Sometimes Money Can Buy Happiness (or at least peace of mind)
As we ate dinner out Friday night, my husband asked if I've been saving any money, something that has always been a sore subject. When he asks, I generally feel as though he's being hypercritical of me (though the rational part of me knows that he isn't), and my hackles go up. I haven't told him yet about my latest efforts because I wanted to build up some momentum. So, in response to his question, my blood pressure shot up, I felt my face flush, and I answered him with a clearly defensive, "Yes."
Thankfully, he left the subject alone at that point. I really want to surprise him in a few months with a decent sum of money. I've let him down in this arena many times before, and it's the one point of contention in our relationship. We have many dovetailing interests, we read many of the same books, we even see eye to eye in our dog parenting strategies. Money continues to be the one problem. My proving, once and for all, that I am capable and committed to saving for our retirement together will, I believe, heal that wound.
Maybe money really can buy happiness.
Clearly, material goods themselves don't bring true happiness - just a few brief moments of high when that sale rings through and you are made the proud owner of a shiny new X. Having money, though, can bring happiness in the form of financial security to someone who knows the stresses of living paycheck to paycheck. Alleviating those stresses, to me at least, would be enormously liberating.
Sometimes just making the right economic choice for you or your family can be satisfying, as well. Sometimes this involves spending or forgoing money. Here are a few examples of what I mean:
When Forgoing Money Makes Sense
Another married couple with whom we are friends recently had to make one of these tough decisions. Raise their small kids on a single income and a tight budget so Mom could stay home with them, or send Mom back to work and be more flush? To them, the benefit of having one parent at home fulltime to care for the home and family was worth much more than the spending/saving power that would come from a second paycheck. They made the decision that was right for them.
Similarly, sometimes rejecting a promotion or changing to career that pays less is best. Take my dad, for example. When the company he worked for decided in the late '80's to shut down their U.S. base of oeprations, for which my dad was the manager, the offered him the opportunity to go run their main plant in Cornwall, Ontario. This would not have required the family to move, though it would have lengthened his commute. He had already spent years of working 12 - 16 hour days, frequently spending weekends at the office, and traveling so extensively that he sometimes missed holidays and family events. Rather than accept the transfer, he decided that it was time for a change and became a teacher. Less pay, but better retirement and benefits for our family. Also, there were no long hours, no weekends or holidays, and infinitely less stress. He's never for a moment looked back or expressed any regret with the decision. Again, he made the best choice for himself and for the family.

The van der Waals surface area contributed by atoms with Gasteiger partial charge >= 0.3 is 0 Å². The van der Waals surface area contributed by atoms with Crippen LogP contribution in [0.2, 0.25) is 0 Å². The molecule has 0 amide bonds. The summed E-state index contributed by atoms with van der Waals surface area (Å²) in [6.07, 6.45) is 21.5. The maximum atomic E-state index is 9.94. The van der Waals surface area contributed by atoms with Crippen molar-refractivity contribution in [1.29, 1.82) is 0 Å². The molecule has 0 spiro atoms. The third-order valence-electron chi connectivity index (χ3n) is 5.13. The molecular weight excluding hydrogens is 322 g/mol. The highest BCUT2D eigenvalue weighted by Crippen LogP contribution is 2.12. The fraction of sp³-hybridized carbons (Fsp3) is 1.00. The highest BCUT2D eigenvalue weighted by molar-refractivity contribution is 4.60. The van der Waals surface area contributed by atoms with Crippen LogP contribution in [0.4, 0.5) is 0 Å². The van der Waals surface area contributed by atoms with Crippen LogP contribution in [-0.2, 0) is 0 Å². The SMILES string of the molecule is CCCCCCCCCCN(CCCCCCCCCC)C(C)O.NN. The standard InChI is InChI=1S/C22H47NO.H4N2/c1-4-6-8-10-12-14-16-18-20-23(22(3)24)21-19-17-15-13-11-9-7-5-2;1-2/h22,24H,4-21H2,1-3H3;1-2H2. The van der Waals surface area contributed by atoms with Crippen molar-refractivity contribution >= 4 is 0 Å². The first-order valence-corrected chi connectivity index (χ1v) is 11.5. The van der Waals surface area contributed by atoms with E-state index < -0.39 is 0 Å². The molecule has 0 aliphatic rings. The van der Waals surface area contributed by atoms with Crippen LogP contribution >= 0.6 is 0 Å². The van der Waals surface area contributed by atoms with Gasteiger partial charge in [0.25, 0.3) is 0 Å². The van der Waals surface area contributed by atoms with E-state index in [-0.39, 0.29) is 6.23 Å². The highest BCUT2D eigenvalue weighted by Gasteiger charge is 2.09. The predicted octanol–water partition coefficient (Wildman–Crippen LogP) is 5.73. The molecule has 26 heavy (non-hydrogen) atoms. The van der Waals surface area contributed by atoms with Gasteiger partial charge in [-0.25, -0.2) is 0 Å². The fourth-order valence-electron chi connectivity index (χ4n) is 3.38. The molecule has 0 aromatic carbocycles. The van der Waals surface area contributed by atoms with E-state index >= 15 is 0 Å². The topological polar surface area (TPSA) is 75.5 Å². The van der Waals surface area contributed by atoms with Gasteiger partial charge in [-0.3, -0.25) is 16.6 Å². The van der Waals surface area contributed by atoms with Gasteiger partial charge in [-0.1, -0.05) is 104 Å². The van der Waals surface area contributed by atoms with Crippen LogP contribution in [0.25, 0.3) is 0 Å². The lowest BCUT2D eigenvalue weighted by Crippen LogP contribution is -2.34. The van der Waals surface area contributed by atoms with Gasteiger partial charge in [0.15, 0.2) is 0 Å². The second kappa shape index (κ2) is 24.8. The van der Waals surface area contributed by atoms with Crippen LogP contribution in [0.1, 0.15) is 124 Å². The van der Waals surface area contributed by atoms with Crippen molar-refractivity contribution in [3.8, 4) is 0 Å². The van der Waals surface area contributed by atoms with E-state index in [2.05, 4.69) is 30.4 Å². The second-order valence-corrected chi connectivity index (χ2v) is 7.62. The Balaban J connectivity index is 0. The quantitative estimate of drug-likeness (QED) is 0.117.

Sometimes Spending Just Feels so Satisfying
As a life long owner and adorer of "pound puppies," writing a large check to buy a purebred dog just felt a little bit wrong initially. While I won't say that Jack is better than any of the shelter dogs I've had, his particular brand of different is so endearing that I've never since felt like I made a mistake. It also introduced us to a particular group of friends whom are much cherished. This kept us in the loop, so to speak, so we knew when, at 1 1/2 years old, his littermate Diane was given up by her owners. She immediately came to live with us, so buying Jack was sort of like a BOGO (buy one, get one) deal. Jack does well enough in his sport that we may be able to breed him down the road. I have no interest in collecting stud fees, rather I want one of his puppies in the hopes that I can keep his sweet personality with me always. That one check written three years ago may well have bought me a lifetime of companionship and unconditional love. Yeah, it was well worth the money.
Education is another example where, for me, a bit of a financial outlay can bring immense satisfaction. As a 32 year old woman getting ready to go back to school, I feel relieved. I opted not to finish my degree as a traditional student years ago due to a big case of not knowing what I wanted to be when I grew up. Now, eleven years later, I'm just deciding the direction in which I want to go. I can't wait to write that tuition check. After yars of feeling like a quitter, I'm doing something about it. Money (and a little hard work) will buy me a better education, which will allow me to better follow my desired career path. I believe that this will bring me a great deal of satisfaction for many years to come.
Update on the Grocery Front
I just wanted to share how my grocery shopping experience went yesterday.
Husband went with me as my official cart pusher, and he always rushes me around. As a result, I quite often spend more because I just toss things into the cart without paying a lot of attention. Now, my biweekly budget for groceries, pet stuff, and toiletries is $250. Yesterday, for a full week's worth of provisions I spent a whopping.... DRUM ROLL, PLEASE!
No circulars, no coupons, no muss, no fuss (unless you count the, "Are we done yet?"s that continuously came from the Hubster)! Just a planned menu and and a list. It really can be done!